View Single Post
04-03-2012, 03:52 PM
Lafleurs Guy
Lafleurs Guy's Avatar
Join Date: Jul 2007
Posts: 27,627
vCash: 500
Originally Posted by Talks to Goalposts View Post
Show me one person here who gives a fig about hit counts and you might have an argument here.

Also show me someone here that cares about giveaway/takeaways. I think you're building strawmen to knock down.

Your being awfully specious here.
I'm pointing out the weakness in the 'counting' methodology using a stark example of stats that are actually counted by the NHL itself. That's not the same thing as building a straw man argument. It's illustrative to showing you that the very foundation of SABR in hockey (counting) can be problematic in itself.
Originally Posted by Talks to Goalposts View Post
You've gone on record previously for caring a lot whether Montreal has things like top 10 in the league point scorers and 30 goal men. The epistomoligical basis for these things mattering is probably weaker then the newer measurements. Point totals suffer from the same problems a corsi rating have and add a number of other ones when making evaluations. People starting caring about these things after a somewhat scientific process of observation, hypothesis and testing.
I do care if Montreal has those kinds of players. I think that they give you a big advantage in trying to win cups. It can be done without them as we've seen but it's awfully tough to win cups without at least some kind of superstar on it. Maybe it's a goalie or maybe a blueliner but I do absoluletly believe that having a top scorer on your team makes things a lot easier.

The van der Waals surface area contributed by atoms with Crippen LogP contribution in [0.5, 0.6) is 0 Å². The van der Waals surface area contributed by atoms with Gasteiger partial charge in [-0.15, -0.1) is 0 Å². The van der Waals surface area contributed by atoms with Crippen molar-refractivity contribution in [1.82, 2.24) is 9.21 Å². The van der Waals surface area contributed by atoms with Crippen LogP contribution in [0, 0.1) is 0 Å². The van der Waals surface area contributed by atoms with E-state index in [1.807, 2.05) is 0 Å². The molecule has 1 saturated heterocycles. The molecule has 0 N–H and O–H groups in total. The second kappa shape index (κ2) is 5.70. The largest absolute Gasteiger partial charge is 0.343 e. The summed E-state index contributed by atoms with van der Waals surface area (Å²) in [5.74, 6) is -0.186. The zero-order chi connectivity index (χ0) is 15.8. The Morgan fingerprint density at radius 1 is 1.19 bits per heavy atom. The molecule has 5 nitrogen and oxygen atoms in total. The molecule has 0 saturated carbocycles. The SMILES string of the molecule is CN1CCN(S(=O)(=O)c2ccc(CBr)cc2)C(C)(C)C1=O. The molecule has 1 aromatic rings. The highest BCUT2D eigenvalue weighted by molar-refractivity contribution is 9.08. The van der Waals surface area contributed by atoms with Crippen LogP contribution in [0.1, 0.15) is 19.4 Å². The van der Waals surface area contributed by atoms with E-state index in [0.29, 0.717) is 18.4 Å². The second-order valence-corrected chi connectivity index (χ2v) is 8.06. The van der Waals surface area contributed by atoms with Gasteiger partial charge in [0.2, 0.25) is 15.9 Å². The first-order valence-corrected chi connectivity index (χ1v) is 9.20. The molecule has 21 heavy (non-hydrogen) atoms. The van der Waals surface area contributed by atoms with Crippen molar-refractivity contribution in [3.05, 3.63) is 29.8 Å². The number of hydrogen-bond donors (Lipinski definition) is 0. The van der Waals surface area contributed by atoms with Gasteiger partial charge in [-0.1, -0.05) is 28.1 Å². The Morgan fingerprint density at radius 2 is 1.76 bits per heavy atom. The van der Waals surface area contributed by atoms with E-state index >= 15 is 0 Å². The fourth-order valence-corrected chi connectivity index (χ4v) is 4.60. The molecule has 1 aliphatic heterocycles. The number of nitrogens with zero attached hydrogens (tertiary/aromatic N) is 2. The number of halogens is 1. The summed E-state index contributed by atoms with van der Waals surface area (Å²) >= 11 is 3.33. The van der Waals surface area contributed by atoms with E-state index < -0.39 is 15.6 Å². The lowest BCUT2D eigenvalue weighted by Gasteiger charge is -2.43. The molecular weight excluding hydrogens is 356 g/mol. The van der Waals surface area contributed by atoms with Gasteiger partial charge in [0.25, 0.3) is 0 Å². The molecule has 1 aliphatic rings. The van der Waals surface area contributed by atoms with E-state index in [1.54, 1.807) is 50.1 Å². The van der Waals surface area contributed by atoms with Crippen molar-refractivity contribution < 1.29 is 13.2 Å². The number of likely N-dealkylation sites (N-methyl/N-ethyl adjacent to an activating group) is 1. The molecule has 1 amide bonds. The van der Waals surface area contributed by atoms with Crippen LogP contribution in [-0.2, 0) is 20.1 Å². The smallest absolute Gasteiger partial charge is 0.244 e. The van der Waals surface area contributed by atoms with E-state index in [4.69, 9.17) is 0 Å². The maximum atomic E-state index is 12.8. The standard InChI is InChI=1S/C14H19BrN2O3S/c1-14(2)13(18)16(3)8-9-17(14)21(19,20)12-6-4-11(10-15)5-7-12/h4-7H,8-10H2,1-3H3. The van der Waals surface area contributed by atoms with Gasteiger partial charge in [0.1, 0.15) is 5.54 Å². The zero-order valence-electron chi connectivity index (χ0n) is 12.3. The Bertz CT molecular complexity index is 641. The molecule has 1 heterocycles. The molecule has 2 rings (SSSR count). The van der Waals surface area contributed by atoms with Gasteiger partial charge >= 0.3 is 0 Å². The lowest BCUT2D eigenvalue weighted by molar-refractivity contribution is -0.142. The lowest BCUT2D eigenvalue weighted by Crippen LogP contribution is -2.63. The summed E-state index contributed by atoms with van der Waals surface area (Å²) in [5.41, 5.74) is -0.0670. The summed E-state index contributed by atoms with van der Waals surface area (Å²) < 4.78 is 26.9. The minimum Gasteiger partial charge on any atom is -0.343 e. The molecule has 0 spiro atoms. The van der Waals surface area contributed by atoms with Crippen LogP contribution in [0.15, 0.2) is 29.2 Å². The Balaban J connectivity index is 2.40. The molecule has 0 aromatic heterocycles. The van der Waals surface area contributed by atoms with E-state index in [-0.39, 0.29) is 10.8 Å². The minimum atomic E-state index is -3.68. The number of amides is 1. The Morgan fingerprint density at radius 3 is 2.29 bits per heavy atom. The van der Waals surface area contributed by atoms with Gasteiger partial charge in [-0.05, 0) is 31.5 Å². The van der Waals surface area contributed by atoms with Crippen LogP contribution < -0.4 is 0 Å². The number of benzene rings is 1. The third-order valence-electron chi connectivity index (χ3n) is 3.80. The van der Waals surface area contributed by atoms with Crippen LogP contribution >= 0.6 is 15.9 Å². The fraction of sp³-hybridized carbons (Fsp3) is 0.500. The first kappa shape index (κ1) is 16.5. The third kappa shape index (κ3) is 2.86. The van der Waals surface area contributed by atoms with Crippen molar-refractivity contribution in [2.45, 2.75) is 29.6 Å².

Go count the cup winners and how many HOFers are on them. Every cup winning team up until 2000 has at least one on it. Most have several. And most have top scorers too. Why wouldn't we want this?
Originally Posted by Talks to Goalposts View Post
You claim that goals and points are the equivalent of runs in baseball. Claiming this ironically misses the point of hockey being a more complex game. Hockey is played on both offense and defense simultaneously and that is something that must be accounted for. Its a game of differentials not absolute numbers which is the big flaw of looking at points in a vacuum.
I was going to post this in my above response to Mathman... I had written an additional paragraph in my post that got deleted where I talked about outscoring the opponent. Doesn't matter anyway... you're right the RUNs to Points relation isn't a good analogy. I was just trying to point out that in James' philosophy he's focusing on RUNs and production vs hits. You're right hockey is a fluid game and it was a bad point on that.

Lafleurs Guy is offline   Reply With Quote